Token Dissonance

Black & gay, young & conservative. A Southern gentleman writes about life and politics after Yale

The Inheritance

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“It has always been my belief that people who spend too much time with my work end up as lost souls, drained of reason, who lead lives of raving emptiness and occasional lunatic violence.  What a relief it is to see this documented.” – Liberalism Lemony Snicket

Turns out the gates of civilization are more fragile than we thought.

When I was growing up, Mom encouraged me to read a lot. She brought home encyclopedias, dictionaries, Bibles, and thesauruses so I could learn facts about the world. She took my siblings and me to local libraries on weekends in the summer, so we could exercise our minds during the dog days of bare feet, sweet tea, mosquitos, and moon pies. Dad kept saying, “If you don’t use it, you’ll lose it”, and “A mind is terrible thing to waste.” I certainly didn’t want to lose my mind.

When I think about my success in school and getting into Yale, I think first and foremost of my parents encouraging me to read. I think of books and all they taught me. For inasmuch as learning is sacred, books are acolytes of the divine. The idea of hurting them is somehow…sinful. They are, after all, a singular inheritance. If all society were lost tomorrow, and we had to start from scratch, we would rediscover writing, electricity, industry, astronomy, and all the gifts of science and math. But the lessons of our books would have gone the way of the nephilim and Atlantis. All those windows into vast tapestries of imagining and experience would never be more than half-remembered dreams from too many lifetimes ago.

So imagine my horror at discovering that some postmodern industrialist smilingly murdered a series of books to decorate storage space. The barbarians are inside the gates, indeed. I always imagined there was an abyss at the heart of civilization, the analog of the supermassive black holes within all the galaxies in heaven. I never thought I would catch of glimpse of what it might be like to see that void, that negation of all sapience—that ultimate nihilism. It’s enough to make you wonder—or cry or plea—is anything sacred?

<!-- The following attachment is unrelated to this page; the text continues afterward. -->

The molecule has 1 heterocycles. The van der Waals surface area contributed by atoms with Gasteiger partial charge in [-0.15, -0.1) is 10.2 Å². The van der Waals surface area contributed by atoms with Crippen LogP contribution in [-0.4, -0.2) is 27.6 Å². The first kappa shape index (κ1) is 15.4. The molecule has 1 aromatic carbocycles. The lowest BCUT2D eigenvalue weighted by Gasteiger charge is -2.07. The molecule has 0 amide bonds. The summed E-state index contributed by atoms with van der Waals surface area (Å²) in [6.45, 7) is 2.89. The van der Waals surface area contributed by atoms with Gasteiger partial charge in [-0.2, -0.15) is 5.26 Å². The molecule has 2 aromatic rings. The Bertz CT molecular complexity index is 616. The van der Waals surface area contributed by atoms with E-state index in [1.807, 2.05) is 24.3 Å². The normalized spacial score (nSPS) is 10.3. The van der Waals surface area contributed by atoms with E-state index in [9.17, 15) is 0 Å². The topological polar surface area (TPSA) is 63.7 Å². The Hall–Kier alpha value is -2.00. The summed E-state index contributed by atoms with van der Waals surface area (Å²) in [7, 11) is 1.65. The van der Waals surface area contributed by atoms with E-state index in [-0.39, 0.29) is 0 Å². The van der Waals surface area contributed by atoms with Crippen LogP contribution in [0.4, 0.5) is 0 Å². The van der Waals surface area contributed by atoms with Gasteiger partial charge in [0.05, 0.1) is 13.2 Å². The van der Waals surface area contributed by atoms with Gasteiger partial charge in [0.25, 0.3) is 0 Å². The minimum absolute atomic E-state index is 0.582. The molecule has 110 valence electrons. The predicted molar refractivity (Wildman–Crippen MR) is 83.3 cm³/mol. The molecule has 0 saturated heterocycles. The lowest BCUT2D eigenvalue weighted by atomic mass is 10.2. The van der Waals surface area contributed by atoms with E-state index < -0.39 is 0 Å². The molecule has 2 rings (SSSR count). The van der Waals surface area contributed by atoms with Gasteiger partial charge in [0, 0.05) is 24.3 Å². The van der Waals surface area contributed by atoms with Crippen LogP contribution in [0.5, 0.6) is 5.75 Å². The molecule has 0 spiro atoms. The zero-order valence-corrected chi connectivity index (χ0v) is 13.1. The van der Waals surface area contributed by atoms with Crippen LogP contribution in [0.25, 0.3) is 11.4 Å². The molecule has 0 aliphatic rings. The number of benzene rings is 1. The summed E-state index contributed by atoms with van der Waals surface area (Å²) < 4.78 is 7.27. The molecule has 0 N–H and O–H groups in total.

One of the things that struck me in places like Yale—where a certain kind of liberalism is the smog you have to breathe—was how often the answer to that question seemed to be: “What does that even mean?”

Dear Reader, I cannot tell you what that means. If you have never felt anything like transcendence, purpose, or calling to rise above yourself, I cannot talk to you of Honor. If you have never believed anything worth fighting or dying for, even when the stakes seem impossibly trivial and the potential reward more spiritual than effable, I cannot speak to you of Sacred. If you have never met something so beautiful that the experience of it could only be a testament to Truth, I cannot convey to you Beauty. And if you have never fallen in love across a bridge of pulp and ink, I cannot explain to you why a book is more precious than a mockingbird.

I can’t make you care about or understand anything. I can only show you the little pieces of the world that I see. And through words across the cloud, you’ll learn something true or not. If you believe that something substantial would be lost forever if every book were ruined, then we are at least as far as the foothills of tradition, with its many idiosyncrasies.

If you cannot fathom freedom without this precious inheritance, then you have another portrait of why I am a conservative.

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Author: Rek

A gay Southern conservative with a fondness for God, guns, and gridiron. I'm a veritable pocket full of sunshine.

2 thoughts on “The Inheritance

  1. Man, you write beautiful prose.

  2. Pingback: The Tradition of Ink and Wood « Token Dissonance

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